6 Big Victories For Feminism In 2017, Despite Donald Trump And Other Toxic Men
Reprinted with permission from AlterNet.
Depending on how you look at it, 2017 was either a great year for feminists or a terrible one. Galvinized by the election of Donald Trump, this year sparked a new rage in millions of women who are mad as hell and aren’t going to take it anymore. There’s a reason why Merriam-Webster declared “feminism” 2017’s word of the year, after all. The new progressive energy in women is potent in a way it hasn’t been in years, and it’s worth looking back on the year’s feminist victories to remember how it all erupted. Here’s to an even more victorious 2018.
1. The Women’s March
The feminist momentum fueling the resistance in 2017 undoubtedly began in January, the day after Trump’s inauguration. In almost 1,000 separate yet unified marches, in 92 countries and all 50 states, over 5 million people took to the streets to protest regressive policies and to advocate for gender and LGBTQ equality, racial justice, equitable health care and immigration laws, economic opportunity, and climate justice. The march broke numerous records as the largest day of protest in American history. The 2018 Women’s March will focus on rallying energy for the midterm elections later next year.
2. International Women’s Day
International Women’s Day on March 8 was the most talked about day of the year online, according to Facebook’s data. In the U.S., activists marked the day with protests and the Day Without A Woman strike (which some have criticized for ostracizing poor women). 2017’s eruption of feminist anger drew an unprecedented level of attention to International Women’s Day, as women across the globe marched to demand equal pay and treatment and denounce inequality and violence against women.
3. Women in Congress Raised Their Voices
Some of the year’s feminist battle cries were inspired by three female politicians. “Nevertheless, she persisted,” Mitch McConnell’s insult targeted at Elizabeth Warren backfired; Maxine Waters “reclaiming her time” in the face of Steven Mnuchin’s insults; and most recently, Kirsten Gillibrand’s promise that “you cannot silence me” after Trump smeared her on Twitter when she called for investigations into the sexual assault allegations against him.
4. Historic November Elections
In addition to the 2017 off-year November elections bringing in a wave of Democrat candidates, the day was marked with some history-making feminist victories. Danica Roen, a transgender woman in Virginia, beat one of the state’s most conservative Republican incumbents. Vi Lyles became the first black female mayor of Charlotte, North Carolina. And Seattle elected its first lesbian mayor (and first female mayor in nearly a century), Jenny Durkin. Beyond the candidates themselves, there were major legislative wins. Nevada became the 36th state to ratify the Equal Rights Amendment, refueling the decades-long cry for a federal bill guaranteeing equal treatment for all, regardless of gender. Also, Oregon and Illinois approved state funding for abortions.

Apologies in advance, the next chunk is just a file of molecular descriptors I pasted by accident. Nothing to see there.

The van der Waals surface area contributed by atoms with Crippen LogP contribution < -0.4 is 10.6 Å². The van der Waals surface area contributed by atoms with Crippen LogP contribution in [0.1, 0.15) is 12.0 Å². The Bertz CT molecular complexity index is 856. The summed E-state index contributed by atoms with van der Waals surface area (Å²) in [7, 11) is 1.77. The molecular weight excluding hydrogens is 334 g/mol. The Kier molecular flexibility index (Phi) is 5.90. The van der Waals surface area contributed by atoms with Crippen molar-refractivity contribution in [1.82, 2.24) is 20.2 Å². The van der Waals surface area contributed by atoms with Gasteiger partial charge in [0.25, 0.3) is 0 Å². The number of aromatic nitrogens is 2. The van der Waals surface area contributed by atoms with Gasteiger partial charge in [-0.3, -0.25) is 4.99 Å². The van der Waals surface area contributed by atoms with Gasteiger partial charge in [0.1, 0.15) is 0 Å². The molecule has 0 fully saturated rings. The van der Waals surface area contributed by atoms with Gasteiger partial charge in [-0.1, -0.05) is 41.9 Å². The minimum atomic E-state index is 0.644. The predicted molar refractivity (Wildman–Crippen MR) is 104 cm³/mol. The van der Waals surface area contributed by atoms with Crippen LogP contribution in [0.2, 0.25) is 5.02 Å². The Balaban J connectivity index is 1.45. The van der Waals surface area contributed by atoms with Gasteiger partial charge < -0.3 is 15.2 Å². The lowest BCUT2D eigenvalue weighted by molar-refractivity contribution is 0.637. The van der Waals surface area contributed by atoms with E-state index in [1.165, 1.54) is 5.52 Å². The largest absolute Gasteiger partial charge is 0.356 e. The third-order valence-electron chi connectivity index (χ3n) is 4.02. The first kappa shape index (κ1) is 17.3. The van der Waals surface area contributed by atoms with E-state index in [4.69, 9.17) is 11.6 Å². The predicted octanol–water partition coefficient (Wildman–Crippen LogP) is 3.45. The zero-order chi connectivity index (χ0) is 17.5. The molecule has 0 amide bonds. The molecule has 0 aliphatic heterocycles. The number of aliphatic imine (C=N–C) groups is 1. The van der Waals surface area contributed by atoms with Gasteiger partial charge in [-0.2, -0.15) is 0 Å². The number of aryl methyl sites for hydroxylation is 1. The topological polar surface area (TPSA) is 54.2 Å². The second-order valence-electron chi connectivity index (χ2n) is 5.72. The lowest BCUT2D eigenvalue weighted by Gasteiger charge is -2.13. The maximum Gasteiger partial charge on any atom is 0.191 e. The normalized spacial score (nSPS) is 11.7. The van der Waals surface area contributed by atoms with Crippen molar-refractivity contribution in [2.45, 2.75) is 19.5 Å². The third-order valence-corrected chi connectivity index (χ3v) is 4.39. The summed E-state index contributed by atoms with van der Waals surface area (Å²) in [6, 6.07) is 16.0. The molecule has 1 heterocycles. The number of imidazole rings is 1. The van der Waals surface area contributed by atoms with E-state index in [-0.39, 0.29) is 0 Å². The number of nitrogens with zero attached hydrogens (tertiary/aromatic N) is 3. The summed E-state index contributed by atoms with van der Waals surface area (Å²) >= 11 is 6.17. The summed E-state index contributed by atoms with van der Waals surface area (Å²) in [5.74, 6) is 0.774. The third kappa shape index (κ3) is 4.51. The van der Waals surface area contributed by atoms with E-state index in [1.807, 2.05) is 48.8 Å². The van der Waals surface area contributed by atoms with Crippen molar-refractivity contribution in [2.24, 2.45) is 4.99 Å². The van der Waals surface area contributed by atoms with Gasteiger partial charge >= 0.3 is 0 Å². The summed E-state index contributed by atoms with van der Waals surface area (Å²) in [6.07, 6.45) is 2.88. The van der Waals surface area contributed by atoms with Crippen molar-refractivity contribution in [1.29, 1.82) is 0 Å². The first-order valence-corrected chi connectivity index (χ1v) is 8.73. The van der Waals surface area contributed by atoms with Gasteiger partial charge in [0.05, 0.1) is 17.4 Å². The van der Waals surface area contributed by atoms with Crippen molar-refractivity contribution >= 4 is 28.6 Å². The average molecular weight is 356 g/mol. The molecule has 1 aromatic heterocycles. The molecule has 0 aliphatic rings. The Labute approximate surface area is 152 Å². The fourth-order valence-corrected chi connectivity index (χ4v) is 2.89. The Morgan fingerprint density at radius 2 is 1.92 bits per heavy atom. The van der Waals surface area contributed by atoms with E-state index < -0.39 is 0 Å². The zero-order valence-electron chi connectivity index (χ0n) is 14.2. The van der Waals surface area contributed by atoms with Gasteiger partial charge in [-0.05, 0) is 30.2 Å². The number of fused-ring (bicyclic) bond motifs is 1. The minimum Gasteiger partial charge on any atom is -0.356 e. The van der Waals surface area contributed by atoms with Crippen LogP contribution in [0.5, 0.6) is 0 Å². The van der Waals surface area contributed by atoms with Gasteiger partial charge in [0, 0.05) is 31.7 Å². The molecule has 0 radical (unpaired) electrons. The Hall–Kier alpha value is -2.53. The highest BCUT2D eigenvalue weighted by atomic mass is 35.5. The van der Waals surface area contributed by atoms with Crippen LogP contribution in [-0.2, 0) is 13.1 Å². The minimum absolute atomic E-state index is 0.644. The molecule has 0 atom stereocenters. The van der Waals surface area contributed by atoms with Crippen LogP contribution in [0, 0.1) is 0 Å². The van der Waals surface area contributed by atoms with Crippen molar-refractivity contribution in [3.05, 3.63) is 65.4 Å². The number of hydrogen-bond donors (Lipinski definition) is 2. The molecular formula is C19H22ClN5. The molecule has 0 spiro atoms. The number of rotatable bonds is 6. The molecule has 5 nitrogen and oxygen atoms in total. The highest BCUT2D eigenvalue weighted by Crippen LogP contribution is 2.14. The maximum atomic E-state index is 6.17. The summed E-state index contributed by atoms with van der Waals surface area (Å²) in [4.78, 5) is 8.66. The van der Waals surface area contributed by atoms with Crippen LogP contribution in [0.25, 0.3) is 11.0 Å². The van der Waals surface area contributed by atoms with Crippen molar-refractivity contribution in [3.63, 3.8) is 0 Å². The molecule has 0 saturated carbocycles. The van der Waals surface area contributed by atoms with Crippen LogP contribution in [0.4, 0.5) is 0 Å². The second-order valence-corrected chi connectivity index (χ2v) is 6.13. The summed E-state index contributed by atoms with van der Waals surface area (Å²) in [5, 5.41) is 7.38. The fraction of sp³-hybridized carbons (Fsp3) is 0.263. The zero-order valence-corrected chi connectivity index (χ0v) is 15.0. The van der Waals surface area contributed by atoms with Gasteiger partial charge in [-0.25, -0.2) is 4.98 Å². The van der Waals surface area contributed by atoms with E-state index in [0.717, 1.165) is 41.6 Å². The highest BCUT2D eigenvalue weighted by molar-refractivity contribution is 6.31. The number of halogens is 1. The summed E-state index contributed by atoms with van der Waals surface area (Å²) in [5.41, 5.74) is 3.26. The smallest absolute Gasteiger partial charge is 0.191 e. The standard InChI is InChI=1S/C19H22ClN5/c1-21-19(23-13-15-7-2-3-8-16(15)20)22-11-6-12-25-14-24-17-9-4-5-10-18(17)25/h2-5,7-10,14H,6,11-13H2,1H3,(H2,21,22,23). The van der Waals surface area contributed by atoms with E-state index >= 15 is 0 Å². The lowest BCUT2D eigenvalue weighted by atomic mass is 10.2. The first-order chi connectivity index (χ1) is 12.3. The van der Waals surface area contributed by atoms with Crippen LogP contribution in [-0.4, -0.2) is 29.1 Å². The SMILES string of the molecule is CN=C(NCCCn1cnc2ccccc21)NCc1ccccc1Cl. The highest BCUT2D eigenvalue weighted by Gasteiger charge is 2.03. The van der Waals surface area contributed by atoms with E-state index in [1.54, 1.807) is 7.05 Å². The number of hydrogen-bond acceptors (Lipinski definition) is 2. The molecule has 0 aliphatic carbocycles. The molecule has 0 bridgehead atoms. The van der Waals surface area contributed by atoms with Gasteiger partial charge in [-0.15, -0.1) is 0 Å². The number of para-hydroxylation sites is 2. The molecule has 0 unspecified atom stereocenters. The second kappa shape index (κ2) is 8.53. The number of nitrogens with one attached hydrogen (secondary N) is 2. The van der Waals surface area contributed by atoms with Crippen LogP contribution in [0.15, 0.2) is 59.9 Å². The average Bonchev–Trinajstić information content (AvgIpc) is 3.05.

5. TheRipple Effect of #MeToo
Despite the astounding accusations against celebrated male entertainers and business leaders, perhaps the most impressive aspect of the #MeToo movement is that ordinary women have been impacted for the better. Among the “silence breakers” highlighted in Time Magazine’s Person of the Year issue, were the low-wage strawberry pickers who victoriously protested their mistreatment. Recently and similarly, In These Times highlighted the stories of tomato pickers in Florida who rose up against sexual abuse in the fields. Real change is underway in universities, restaurants and offices across the country.
Another sign of #MeToo’s long-term impact: national conversations around sexual harassment and assault in the workplace have even trickled down to classrooms that train future CEOs. The New York Times recently visited classrooms at the nation’s most reputable business schools and found students debating gender’s role in business. “Ethics and values have taken on more significance,” Ed Soule, a professor at the Georgetown McDonough School of Business, told the Times. “It has to do with all of the things going on in this administration, often things that challenge our understanding of ethics and leadership.”
6. The 2018 Elections Could Shift the Gender Ratio in the Country’s Leadership
According to Emily’s List, over 20,000 women have contacted the organization about running for office in 2018. “This is a surge of grassroots energy unlike anything we’ve ever seen,” said Emily’s List president Stephanie Schriock. “We’ve spent more than 30 years preparing for this kind of moment, and we’re ready to channel this energy into wins for women up and down the ballot.”